I’m becoming a gentler mom.
I was spanked as a kid. I grew up in an authoritarian home.
I feared everything.
When I became a parent, I surely went overboard with strictness, trying to counter the Disneyland father visitation syndrome with my preschool daughter.
I briefly attended a church that lived by the principles in the Pearl child-training book. That was disastrous.
When my eldest child just turned fourteen, I realized I was losing her. Despite everything. Too little relationship, too late. Too much coercion into compliance and obedience when she was younger was leaving her confused and broken when she was gaining independence and making bigger decisions.
Children who are coerced into obedience develop a victim mentality.
Coerced kids often become rebellious teens. I’ve seen it with some of our aquaintance’s families.
I’m raising servant leaders and I won’t succeed with opposition-based leadership methods. I was losing the battle.
I need to become a gentler mom.
Are discipline and obedience the same thing?
Many Christian and secular parenting articles and books and leaders would say yes.
“Obedience is doing what you’re told, no matter what’s right. Morality is doing what’s right, no matter what you’re told.” L.R.Knost
Obedience is all about gaining control.
Discipline is all about cultivating a relationship.
Discipline and Disciple are from the Latin discipulus, meaning “student.”
As a homeschool mom, I certainly don’t expect my children to know everything. That’s the whole point of homeschooling them. Why do I expect their behavior to be perfect? Why do I expect them to know how to act in social situations, or to have self-control when they’re tired or hungry?
These are issues that even many adults can’t handle, much less children.
I must end my own selfishness and unrealistic expectations to disciple them, guide them, lead them.
I know many parents who are exhausted from the power struggles of getting their kids to clean up their stuff. They threaten, shame, punish, yell, spank, and follow through with the threats by getting rid of the stuff, as if that’s the culprit.
I’m not perfect. I used to be like that, but I’m changing as I realize these methods don’t work.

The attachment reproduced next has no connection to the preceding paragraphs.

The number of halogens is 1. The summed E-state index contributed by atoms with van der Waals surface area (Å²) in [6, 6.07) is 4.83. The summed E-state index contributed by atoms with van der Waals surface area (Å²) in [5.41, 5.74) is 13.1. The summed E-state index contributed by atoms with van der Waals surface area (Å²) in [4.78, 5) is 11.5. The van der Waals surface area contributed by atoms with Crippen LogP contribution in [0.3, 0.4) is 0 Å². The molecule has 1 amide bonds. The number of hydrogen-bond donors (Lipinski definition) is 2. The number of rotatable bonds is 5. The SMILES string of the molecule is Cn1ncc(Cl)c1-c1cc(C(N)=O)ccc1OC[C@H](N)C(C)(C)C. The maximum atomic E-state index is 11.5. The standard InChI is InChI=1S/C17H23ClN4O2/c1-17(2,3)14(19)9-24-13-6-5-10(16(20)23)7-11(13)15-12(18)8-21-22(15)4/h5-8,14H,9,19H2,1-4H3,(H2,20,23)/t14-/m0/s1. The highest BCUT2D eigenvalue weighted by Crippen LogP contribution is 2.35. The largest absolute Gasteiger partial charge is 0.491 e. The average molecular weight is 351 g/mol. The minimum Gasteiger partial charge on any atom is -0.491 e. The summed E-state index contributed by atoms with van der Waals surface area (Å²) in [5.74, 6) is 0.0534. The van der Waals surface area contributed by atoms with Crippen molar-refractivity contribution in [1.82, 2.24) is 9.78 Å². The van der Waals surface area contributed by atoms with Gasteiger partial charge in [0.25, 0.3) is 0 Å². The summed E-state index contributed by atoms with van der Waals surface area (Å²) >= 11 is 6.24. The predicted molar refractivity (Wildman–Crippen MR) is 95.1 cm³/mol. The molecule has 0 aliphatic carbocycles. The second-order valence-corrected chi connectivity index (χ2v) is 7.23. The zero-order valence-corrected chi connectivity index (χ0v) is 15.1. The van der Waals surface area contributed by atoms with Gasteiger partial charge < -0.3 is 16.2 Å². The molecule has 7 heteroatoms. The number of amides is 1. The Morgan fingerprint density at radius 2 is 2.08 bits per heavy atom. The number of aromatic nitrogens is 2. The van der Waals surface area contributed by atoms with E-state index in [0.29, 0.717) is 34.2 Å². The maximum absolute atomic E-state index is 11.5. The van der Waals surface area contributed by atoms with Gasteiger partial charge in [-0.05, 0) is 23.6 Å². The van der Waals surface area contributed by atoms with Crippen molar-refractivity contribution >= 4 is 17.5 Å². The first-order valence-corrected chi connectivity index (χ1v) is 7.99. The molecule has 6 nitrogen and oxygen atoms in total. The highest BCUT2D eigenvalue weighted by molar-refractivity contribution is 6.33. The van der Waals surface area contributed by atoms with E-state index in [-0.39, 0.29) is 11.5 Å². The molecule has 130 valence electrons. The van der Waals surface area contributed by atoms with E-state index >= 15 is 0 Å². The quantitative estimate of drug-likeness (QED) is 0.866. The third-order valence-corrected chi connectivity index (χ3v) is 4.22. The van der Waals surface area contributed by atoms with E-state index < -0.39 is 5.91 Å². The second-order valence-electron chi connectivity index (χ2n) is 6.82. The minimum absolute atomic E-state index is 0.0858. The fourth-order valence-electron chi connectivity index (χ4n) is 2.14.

And the greatest manipulations of all?
Using the Bible as a weapon.
Forcing kids to clean the plate.
Making decisions for them that they can and should make themselves.
What lesson do we teach our kids?
Timeout sends the message that our love is conditional since isolation breeds fear and dissension.
Throwing the Bible around as a lesson to kids doesn’t make them understand or want to know Jesus. They learn to see Him as an extension of abusive authority.
Food issues become about control instead of loving hospitality and fellowship.
Kids who never make their own decisions grow up into adults who don’t know how to make wise decisions. They fall into addiction or promiscuity. They become victims.
Really, as parents, we need to separate our emotions and our past issues from our parenting.
I fear all these parents who don’t respect their children as people and command and demand and have little relationship with their kids. All in the name of Jesus.
And they wonder why they lose them to the world.
We parent from fear.
Fear that we’ll be like our parents or the kids will make the same mistakes we did, fear that our kids will harm themselves or others, fear that we’ll look bad.
It’s time to trust in God to put down fear and to parent from the heart.
That may make us unpopular. We may look bad on the outside. We’ll learn who our real friends are. And we’ll gain our children in the process.
What can we do?
Pray. Jesus is the gentlest parent.
Apologize. Tell children we haven’t loved well and we’re going to do better.
Deal with our past. Know our triggers and problems. Forgive ourselves. Relinquish control.
Parent with respect. Realize that children are thinking people who can make decisions for themselves, with our guidance instead of coercion and control.
What does this look like in our home?
We threw out all the printables. Kids can learn on their own. It’s amazing to stand back and watch them explore their interests. I’m a guide, helping them in their research and finding materials for them. See how we learn.
It’s our goal to be debt-free. We constantly minimize to maintain our goals. It’s important to encourage our kids to see value in experiences instead of stuff. We don’t like clutter in our lives or hearts. See our frugal journey.
I have to plan and be proactive for our family to stay healthy and happy. We don’t punish or reward or praise. Behavior issues are not to be punished, but are cries for connection. My favorite parenting book list.